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Iterability, Anthropocentrism, and the Franklin’s Tale

  • Shawn Normandin
Chapter
Part of the The New Middle Ages book series (TNMA)

Abstract

This chapter concerns what would seem to be one of Chaucer’s most anthropocentric poems: near the beginning of the Franklin’s Tale, a character expresses fear and hatred of coastal rocks; the rest of the story, preoccupied with human concerns (promises and adultery), seems to reduce the rocks to disposable impediments to human wishes. This chapter shows how the tale’s apparent anthropocentrism unravels itself. Jacques Derrida’s theory of iterability helps readers to understand the inhumanity of the tale’s speech acts, the refusal of language to cooperate with the intentions of the Franklin’s characters. Despite appearances, the Franklin does not entirely void the power of rocks: in the monetary and renunciatory transactions that occupy the end of the tale, minerals continue to influence human speech and behavior.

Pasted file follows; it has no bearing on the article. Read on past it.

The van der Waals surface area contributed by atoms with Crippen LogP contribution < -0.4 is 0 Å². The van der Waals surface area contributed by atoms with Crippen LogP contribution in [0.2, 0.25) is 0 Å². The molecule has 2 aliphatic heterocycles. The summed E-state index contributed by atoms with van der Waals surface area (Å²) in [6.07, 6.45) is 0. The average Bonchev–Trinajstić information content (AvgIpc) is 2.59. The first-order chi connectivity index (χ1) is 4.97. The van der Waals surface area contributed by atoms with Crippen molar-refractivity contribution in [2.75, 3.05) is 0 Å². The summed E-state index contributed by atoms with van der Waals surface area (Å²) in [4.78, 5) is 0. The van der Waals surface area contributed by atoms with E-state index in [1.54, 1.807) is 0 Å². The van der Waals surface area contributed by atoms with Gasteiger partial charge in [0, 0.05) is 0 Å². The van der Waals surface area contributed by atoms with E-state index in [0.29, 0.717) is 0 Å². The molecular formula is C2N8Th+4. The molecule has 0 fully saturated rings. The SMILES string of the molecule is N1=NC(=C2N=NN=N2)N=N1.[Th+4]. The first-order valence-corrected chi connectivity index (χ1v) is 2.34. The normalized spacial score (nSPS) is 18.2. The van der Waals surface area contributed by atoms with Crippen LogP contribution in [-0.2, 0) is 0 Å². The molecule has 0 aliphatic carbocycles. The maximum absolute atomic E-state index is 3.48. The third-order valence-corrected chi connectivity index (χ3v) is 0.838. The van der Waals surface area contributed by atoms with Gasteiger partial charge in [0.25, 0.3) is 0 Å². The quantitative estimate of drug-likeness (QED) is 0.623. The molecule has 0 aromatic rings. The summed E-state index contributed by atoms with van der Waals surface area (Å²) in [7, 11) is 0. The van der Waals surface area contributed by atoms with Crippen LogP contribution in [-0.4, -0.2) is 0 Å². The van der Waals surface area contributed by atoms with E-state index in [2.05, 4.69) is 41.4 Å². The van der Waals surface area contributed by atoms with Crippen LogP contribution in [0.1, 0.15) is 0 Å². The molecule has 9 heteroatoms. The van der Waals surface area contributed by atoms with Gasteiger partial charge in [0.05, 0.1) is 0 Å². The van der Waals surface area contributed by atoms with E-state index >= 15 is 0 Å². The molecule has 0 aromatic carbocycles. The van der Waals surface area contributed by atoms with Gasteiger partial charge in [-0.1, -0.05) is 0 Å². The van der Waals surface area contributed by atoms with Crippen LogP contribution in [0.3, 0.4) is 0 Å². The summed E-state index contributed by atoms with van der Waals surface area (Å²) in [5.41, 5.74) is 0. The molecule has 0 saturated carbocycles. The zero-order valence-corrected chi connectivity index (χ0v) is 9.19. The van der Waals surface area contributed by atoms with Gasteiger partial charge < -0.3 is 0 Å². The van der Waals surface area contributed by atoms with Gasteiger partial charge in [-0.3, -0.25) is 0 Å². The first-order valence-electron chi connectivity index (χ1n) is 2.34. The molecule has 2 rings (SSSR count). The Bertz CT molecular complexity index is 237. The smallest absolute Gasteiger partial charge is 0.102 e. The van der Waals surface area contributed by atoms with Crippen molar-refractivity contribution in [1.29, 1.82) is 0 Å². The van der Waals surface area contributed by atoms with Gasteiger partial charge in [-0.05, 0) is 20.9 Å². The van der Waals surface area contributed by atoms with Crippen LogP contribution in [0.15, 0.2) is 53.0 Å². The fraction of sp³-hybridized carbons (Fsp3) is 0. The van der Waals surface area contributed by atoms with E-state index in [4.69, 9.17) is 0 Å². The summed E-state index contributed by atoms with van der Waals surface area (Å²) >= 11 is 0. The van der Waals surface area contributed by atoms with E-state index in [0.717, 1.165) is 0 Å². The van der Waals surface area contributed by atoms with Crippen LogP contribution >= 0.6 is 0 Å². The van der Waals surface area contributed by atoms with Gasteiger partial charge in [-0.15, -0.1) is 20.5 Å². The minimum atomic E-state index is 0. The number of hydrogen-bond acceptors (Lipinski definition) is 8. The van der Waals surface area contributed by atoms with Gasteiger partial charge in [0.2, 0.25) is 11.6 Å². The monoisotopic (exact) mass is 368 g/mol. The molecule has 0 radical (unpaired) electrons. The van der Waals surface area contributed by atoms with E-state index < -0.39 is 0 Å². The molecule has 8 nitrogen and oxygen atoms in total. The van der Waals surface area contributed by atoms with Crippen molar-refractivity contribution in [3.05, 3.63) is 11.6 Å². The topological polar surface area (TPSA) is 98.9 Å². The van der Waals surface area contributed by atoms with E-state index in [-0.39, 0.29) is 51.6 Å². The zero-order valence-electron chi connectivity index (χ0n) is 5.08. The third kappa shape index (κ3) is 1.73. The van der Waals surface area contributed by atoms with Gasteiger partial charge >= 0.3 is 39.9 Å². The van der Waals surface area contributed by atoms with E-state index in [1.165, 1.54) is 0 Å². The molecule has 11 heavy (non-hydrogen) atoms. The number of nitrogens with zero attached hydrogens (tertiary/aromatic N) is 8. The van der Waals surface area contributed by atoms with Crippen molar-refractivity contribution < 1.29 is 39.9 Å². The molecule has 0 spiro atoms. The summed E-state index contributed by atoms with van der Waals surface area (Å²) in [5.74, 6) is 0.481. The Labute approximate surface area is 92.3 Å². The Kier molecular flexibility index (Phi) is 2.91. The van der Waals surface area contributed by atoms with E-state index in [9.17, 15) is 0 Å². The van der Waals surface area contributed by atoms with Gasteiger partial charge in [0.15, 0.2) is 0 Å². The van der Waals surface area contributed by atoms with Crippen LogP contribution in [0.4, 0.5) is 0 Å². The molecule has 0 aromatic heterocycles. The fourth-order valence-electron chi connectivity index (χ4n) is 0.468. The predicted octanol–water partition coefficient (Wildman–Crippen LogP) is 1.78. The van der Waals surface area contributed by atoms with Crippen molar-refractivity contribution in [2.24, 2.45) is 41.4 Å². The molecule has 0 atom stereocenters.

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Copyright information

© The Author(s) 2018

Authors and Affiliations

  • Shawn Normandin
    • 1
  1. 1.Sungkyunkwan UniversitySeoulKorea (Republic of)

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